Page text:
I get quite a few emails from people interested in becoming indie producers and filmmakers. Here’s one:
Thank you for your webpage and all the valuable information it contains. I had a question please: I want to be a totally independent guerrilla filmmaker, and was wondering if
the Pansonic HVX200 would be good enough a camera to start with? Is the true 24P the most important factor here?
I had intended to shoot with an HD camera of some sort, and then use the software that gives video that
I appreciate your time and assistance. Thank you.
Thanks for writing. I think independent film making goes beyond the hardware. It’s true that HVX200 will get you closer to getting filmlike video than say … Sony FX1. However, film and video are two very different media and you cannot expect a $20,000 production to look like a $20,000,000. It’s bound to look “different.”
That’s why, I think you should pick a subject matter that will let you “exploit” the advantages of the digital medium and hopefully mask its weaknesses. For example, you might want to try a “reality” format for your feature. Intrusive, in-your-face camerawork with a lot of close-ups will put emphasis on video’s strengths (check out Waterborne at Google Video).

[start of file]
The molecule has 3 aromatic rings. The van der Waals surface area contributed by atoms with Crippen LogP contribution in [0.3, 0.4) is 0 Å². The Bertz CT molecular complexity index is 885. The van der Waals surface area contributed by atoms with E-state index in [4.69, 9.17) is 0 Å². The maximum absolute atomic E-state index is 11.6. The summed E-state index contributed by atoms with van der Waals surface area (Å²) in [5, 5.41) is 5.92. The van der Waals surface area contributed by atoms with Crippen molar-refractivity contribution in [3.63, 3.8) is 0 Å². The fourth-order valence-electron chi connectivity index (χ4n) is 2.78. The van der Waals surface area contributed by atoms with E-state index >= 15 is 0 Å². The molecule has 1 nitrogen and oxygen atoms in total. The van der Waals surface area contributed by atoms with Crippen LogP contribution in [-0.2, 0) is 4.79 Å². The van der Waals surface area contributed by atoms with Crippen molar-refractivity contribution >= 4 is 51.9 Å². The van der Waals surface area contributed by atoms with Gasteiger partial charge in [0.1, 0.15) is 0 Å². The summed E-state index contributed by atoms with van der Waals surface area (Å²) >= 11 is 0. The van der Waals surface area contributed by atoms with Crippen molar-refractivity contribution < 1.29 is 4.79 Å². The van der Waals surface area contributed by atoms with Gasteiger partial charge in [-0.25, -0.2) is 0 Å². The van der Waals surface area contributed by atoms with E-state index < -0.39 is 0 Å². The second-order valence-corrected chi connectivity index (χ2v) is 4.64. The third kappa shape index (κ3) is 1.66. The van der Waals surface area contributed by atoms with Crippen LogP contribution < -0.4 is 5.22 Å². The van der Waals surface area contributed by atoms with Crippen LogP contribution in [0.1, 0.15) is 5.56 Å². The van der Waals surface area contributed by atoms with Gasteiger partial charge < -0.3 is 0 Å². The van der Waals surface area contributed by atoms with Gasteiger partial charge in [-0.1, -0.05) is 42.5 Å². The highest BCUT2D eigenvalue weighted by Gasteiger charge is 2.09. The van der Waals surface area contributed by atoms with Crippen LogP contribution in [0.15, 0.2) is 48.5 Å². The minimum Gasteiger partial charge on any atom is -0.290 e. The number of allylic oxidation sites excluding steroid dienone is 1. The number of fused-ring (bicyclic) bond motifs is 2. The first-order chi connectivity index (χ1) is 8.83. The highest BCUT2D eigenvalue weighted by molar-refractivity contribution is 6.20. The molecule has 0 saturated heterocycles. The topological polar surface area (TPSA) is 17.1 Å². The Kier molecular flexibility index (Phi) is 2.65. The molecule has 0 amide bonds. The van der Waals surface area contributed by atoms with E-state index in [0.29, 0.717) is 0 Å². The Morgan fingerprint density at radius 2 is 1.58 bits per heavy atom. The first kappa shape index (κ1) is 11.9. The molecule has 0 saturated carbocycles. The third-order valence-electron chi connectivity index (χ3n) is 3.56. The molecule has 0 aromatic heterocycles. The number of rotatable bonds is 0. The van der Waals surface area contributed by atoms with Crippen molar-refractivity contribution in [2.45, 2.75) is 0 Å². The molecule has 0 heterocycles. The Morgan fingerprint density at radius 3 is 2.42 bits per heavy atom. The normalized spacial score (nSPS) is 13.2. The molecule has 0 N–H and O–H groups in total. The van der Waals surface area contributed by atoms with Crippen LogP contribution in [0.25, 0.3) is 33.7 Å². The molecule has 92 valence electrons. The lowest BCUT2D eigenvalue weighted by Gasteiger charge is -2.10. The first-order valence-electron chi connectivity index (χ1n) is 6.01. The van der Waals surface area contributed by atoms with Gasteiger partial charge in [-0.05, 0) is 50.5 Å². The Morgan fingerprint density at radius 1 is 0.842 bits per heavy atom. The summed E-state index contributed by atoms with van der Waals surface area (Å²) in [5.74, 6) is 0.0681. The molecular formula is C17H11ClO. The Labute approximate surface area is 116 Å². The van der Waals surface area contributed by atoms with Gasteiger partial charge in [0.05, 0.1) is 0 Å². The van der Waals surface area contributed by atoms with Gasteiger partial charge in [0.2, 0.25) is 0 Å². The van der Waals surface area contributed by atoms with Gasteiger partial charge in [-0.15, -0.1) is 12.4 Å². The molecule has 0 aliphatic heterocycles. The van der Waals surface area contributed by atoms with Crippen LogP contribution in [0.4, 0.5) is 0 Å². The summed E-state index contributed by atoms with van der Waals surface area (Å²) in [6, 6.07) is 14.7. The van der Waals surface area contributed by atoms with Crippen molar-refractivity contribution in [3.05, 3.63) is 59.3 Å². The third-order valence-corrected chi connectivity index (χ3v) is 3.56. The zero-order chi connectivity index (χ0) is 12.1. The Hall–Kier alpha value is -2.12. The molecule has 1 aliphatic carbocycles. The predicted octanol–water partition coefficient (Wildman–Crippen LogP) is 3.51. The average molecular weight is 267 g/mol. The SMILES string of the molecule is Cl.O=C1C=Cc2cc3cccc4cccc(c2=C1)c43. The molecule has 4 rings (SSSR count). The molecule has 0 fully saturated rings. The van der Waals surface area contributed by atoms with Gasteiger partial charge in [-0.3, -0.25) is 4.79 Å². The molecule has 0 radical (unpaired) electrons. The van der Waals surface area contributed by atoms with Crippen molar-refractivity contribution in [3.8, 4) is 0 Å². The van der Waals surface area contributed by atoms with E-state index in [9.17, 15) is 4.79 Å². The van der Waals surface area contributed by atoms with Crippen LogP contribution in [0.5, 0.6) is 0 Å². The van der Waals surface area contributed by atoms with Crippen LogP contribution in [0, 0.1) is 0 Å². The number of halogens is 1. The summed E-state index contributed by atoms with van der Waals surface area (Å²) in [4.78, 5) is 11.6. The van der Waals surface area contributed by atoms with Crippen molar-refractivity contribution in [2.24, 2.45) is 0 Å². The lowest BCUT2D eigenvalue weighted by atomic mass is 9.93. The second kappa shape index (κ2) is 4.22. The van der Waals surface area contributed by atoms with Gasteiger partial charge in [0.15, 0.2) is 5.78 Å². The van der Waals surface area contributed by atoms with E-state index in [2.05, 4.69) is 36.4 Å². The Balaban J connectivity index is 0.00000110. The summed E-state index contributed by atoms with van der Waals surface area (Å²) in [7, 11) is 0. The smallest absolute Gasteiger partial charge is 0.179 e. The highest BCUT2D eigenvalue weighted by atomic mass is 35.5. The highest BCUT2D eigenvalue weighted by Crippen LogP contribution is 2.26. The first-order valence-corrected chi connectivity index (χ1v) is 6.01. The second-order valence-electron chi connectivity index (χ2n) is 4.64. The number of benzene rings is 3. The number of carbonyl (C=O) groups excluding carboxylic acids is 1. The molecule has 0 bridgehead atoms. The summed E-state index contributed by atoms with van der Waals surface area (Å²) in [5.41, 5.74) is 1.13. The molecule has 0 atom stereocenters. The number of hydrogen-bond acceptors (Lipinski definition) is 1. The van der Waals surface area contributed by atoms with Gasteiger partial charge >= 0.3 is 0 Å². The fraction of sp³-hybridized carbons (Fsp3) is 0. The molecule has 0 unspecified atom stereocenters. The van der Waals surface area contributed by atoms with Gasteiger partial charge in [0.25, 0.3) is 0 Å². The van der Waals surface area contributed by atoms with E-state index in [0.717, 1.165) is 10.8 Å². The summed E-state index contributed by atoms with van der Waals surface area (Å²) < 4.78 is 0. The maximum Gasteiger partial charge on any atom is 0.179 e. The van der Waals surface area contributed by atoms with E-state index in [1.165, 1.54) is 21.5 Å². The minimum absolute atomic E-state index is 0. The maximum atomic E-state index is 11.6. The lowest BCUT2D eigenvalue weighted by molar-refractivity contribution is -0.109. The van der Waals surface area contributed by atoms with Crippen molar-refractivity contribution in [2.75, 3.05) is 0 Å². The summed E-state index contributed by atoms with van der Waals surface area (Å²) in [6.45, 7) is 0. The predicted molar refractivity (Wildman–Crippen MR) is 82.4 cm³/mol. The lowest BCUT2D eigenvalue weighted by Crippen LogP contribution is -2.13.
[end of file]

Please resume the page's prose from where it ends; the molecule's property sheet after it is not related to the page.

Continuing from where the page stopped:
Hint: Get diffusion filters, if you plan close-ups as video is quite unforgiving to ANY skin imperfections. A good make-up artists is a plus!
I encourage you to rent HVX200 for a weekend and plan a shoot around it. There’s no better way of managing your own expectations for the final result. Once you see the results, you can either select another cam or perhaps change your script a bit to accommodate the specific “look” you get from the camera.
Remember that high-end cameras give you flexibility and protect against errors but at the end, all cameras are the same. I’ve seen some amazing photos coming out of Kodak’s single-use cameras. It’s just that a high-end Canon gives you consistency and flexibility. The same thing applies to camcorders as well.
Hope that makes sense